I’ve been trying to lose weight lately. It has involved lifting weights, eating some boring food, drinking much more water and cutting back on (sigh!) sweet tea.
My attempt has confirmed the truth, related by a good friend and exercise expert, that weight loss requires one to be … hungry. I have to step back from the refill, the snack or the second helping and go on about my day. Or I have go to bed with a little gnawing sensation in the belly (you know — the one much of the world has all the time).
This issue has been on my mind lately because I am saddened by the devastation that overeating and obesity can cause. So many of my patients are on multiple medications — pills for their adult-onset diabetes, or their chronic joint and back pain, or their high blood pressure. Far too many end up with back, knee and hip surgeries. They have coronary artery stents or bypass surgery due to heart disease. They have a lifelong debility due to stroke. And yet much of it would have been avoided if they had just lost weight, since being overweight contributes to so many of our common health problems.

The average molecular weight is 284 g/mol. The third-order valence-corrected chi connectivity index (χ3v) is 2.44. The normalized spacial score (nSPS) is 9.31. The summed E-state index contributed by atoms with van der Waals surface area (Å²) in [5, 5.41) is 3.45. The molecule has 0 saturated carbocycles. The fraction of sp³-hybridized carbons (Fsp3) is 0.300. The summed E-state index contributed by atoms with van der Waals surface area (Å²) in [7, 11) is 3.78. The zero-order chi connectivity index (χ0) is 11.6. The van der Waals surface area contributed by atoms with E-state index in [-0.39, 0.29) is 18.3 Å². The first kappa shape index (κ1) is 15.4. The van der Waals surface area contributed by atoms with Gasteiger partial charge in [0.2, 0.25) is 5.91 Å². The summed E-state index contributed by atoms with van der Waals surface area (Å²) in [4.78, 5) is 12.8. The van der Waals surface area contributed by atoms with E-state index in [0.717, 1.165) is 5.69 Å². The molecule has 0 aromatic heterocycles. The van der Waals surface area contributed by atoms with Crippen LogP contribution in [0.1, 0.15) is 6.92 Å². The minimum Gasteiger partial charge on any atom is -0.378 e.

During a recent time of dieting, I realized that I was thinking about food far too often. Why would I obsess about food when there has never been a time when I was actually in danger of not having any? Because I like it, I reward myself with it, I treat stress with it, I socialize with it and, ultimately, I abuse my body with it — unless I’m very, very careful. Maybe if we called it “food lust” instead of the older word, “gluttony,” it would make more sense. Of course, it would still be the same sin.
Yep, I’ve “gone from preaching to meddling,” as my pastor dad would say. But as we engage in an ongoing national dialogue about how to pay for health care, the hard truth is that our health care would cost a lot less if we took care of our incredible complex bodies and encouraged one another to do the same. Maybe it would help if we as Christians remembered that this body is God’s precisely designed tool for doing kingdom work, not simply ours to abuse and neglect.
Losing weight is hard. But if you try and succeed, you’ll never regret the effort.